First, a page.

Every year, the National Aging In Place Council organizes a National Aging In Place Week to create a network of business professionals that aid in creating communities across the U.S. that will assist homeowners in creating home environments that will sustain long term care needs.
This year, the National Aging In Place Week takes place October 12 – 18. As a part of our ongoing education for aging in place, here are 7 tips that can help you be proactive in thinking about your future for long term housing and care needs.
1. Create a housing plan that allows you to live on one floor. Many homes now place master suites on the main level, with extra bedrooms on the second floor. During recovery from surgery, or when living with a long term ailment or disability, its important that all major living needs are met on one level, without having to navigate stairways.
2. Aging in place isn’t synonymous with a bad layout or an unattractive look. In fact many things that can help you age in place have various levels of usefulness, depending on your ability. The Denver Post recently had an article on Universal Design, showing how your floor plan really can have it all.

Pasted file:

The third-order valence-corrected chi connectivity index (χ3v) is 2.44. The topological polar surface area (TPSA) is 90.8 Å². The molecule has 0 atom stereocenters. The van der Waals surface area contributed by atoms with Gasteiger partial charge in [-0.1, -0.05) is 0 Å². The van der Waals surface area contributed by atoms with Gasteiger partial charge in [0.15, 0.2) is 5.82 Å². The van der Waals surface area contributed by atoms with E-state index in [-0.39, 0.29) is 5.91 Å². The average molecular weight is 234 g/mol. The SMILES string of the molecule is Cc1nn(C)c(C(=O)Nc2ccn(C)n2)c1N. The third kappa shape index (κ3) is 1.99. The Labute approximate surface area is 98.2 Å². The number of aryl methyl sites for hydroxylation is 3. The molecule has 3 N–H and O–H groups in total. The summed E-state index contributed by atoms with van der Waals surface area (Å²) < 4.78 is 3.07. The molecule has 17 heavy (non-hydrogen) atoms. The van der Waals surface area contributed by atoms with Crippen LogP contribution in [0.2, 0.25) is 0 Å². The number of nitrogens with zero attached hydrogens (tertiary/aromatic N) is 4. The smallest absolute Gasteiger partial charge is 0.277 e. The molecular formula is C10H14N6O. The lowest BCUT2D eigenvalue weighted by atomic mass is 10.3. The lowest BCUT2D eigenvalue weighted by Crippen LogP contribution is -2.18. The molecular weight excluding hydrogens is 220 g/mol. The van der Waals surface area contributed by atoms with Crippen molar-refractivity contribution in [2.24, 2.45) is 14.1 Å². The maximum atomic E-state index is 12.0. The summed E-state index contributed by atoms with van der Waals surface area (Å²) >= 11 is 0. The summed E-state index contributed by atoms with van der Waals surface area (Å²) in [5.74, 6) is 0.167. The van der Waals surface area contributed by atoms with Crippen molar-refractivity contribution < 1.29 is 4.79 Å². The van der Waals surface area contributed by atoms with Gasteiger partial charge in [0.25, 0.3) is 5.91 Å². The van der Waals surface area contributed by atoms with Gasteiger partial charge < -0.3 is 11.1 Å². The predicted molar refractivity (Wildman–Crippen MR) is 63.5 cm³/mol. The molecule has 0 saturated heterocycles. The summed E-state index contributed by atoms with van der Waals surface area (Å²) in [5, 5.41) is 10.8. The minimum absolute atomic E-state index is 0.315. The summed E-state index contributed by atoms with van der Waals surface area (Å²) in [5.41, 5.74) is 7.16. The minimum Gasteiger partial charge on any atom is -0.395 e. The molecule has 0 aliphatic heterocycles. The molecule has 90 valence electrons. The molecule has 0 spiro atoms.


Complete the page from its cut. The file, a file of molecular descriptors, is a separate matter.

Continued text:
3. Work one room at a time. Start with things that give you the most satisfaction today. Maybe you’ve been dreaming of a walk in shower with multiple showerheads and sprays. Make the doorframe wide enough for a wheelchair, and add the extra showerheads as well. The key is to make it accessible both now and well into the future.
4. The baby boomer generation is aging, which will bring on a high need for accessible housing in the future. Accessibility may not be in your vocabulary today, but could actually add to your housing value in the near future.
5. Think fall prevention. One of the biggest risks for the elder population is falling. Build safety factors into your design such as wider doorways, foot lighting along hallways and stairwells, and carpeting with shorter, thicker pile.
6. Find adjustable items. Remember the cribs that converted into toddler beds when your kids were little? May items are now convertible for mobility limitations as well. Countertops can be lowered or raised to heights appropriate for the people living in a home, and can even be convertible to allow movement depending on needs.
7. Talk with a true universal design specialist to learn more about your options. They can answer all your questions, provide resources and guidelines, and offer suggestions to help you create a home you can be proud of. For instance, instead of building a simple wooden ramp to the front door, they may recommend changing out landscaping to make the entry more accessible by all, yet still attractive from curbside.
Above all, don’t wait until you need it. Learn your options early and start planning for the future now. It’s much easier to make subtle changes on a long term plan, for both your bank account and your home value.